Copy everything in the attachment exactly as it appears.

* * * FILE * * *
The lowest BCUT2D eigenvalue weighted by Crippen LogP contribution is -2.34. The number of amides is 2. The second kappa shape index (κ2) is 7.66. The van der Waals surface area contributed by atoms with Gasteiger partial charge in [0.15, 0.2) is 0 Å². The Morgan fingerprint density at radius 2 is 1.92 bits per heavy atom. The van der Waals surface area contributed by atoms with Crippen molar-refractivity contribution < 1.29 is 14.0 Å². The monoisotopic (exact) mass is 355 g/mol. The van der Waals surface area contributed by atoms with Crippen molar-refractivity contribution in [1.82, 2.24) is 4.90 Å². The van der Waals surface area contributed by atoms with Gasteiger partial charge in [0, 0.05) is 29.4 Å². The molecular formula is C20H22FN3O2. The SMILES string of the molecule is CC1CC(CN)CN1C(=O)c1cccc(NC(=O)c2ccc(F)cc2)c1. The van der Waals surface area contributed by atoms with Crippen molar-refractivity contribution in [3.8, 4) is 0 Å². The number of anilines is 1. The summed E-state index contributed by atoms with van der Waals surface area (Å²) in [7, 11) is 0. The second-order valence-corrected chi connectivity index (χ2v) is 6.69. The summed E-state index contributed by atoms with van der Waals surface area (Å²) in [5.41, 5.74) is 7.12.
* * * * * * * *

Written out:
The lowest BCUT2D eigenvalue weighted by Crippen LogP contribution is -2.34. The number of amides is 2. The second kappa shape index (κ2) is 7.66. The van der Waals surface area contributed by atoms with Gasteiger partial charge in [0.15, 0.2) is 0 Å². The Morgan fingerprint density at radius 2 is 1.92 bits per heavy atom. The van der Waals surface area contributed by atoms with Crippen molar-refractivity contribution < 1.29 is 14.0 Å². The monoisotopic (exact) mass is 355 g/mol. The van der Waals surface area contributed by atoms with Crippen molar-refractivity contribution in [1.82, 2.24) is 4.90 Å². The van der Waals surface area contributed by atoms with Gasteiger partial charge in [0, 0.05) is 29.4 Å². The molecular formula is C20H22FN3O2. The SMILES string of the molecule is CC1CC(CN)CN1C(=O)c1cccc(NC(=O)c2ccc(F)cc2)c1. The van der Waals surface area contributed by atoms with Crippen molar-refractivity contribution in [3.8, 4) is 0 Å². The number of anilines is 1. The summed E-state index contributed by atoms with van der Waals surface area (Å²) in [7, 11) is 0. The second-order valence-corrected chi connectivity index (χ2v) is 6.69. The summed E-state index contributed by atoms with van der Waals surface area (Å²) in [5.41, 5.74) is 7.12.